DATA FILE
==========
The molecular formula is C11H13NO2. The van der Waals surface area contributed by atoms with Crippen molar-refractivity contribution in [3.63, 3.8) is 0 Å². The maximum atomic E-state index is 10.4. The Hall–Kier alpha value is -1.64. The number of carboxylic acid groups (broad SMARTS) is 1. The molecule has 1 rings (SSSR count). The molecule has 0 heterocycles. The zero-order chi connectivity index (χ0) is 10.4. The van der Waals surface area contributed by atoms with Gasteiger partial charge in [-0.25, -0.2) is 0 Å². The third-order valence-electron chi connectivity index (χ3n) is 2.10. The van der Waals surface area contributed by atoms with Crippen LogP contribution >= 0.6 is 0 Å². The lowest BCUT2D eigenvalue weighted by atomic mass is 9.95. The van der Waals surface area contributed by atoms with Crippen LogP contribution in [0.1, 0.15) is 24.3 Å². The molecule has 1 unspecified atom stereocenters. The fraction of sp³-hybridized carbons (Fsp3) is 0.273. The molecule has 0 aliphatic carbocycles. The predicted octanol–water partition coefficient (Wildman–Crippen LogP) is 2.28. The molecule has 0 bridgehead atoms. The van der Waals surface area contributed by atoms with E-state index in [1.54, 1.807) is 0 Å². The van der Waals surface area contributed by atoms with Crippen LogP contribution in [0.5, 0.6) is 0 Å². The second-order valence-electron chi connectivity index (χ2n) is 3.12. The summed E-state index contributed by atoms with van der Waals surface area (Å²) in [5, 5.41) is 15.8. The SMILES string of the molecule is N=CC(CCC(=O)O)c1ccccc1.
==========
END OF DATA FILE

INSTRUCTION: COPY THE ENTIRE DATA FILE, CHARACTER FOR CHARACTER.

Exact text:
The molecular formula is C11H13NO2. The van der Waals surface area contributed by atoms with Crippen molar-refractivity contribution in [3.63, 3.8) is 0 Å². The maximum atomic E-state index is 10.4. The Hall–Kier alpha value is -1.64. The number of carboxylic acid groups (broad SMARTS) is 1. The molecule has 1 rings (SSSR count). The molecule has 0 heterocycles. The zero-order chi connectivity index (χ0) is 10.4. The van der Waals surface area contributed by atoms with Gasteiger partial charge in [-0.25, -0.2) is 0 Å². The third-order valence-electron chi connectivity index (χ3n) is 2.10. The van der Waals surface area contributed by atoms with Crippen LogP contribution >= 0.6 is 0 Å². The lowest BCUT2D eigenvalue weighted by atomic mass is 9.95. The van der Waals surface area contributed by atoms with Crippen LogP contribution in [0.1, 0.15) is 24.3 Å². The molecule has 1 unspecified atom stereocenters. The fraction of sp³-hybridized carbons (Fsp3) is 0.273. The molecule has 0 aliphatic carbocycles. The predicted octanol–water partition coefficient (Wildman–Crippen LogP) is 2.28. The molecule has 0 bridgehead atoms. The van der Waals surface area contributed by atoms with E-state index in [1.54, 1.807) is 0 Å². The van der Waals surface area contributed by atoms with Crippen LogP contribution in [0.5, 0.6) is 0 Å². The second-order valence-electron chi connectivity index (χ2n) is 3.12. The summed E-state index contributed by atoms with van der Waals surface area (Å²) in [5, 5.41) is 15.8. The SMILES string of the molecule is N=CC(CCC(=O)O)c1ccccc1.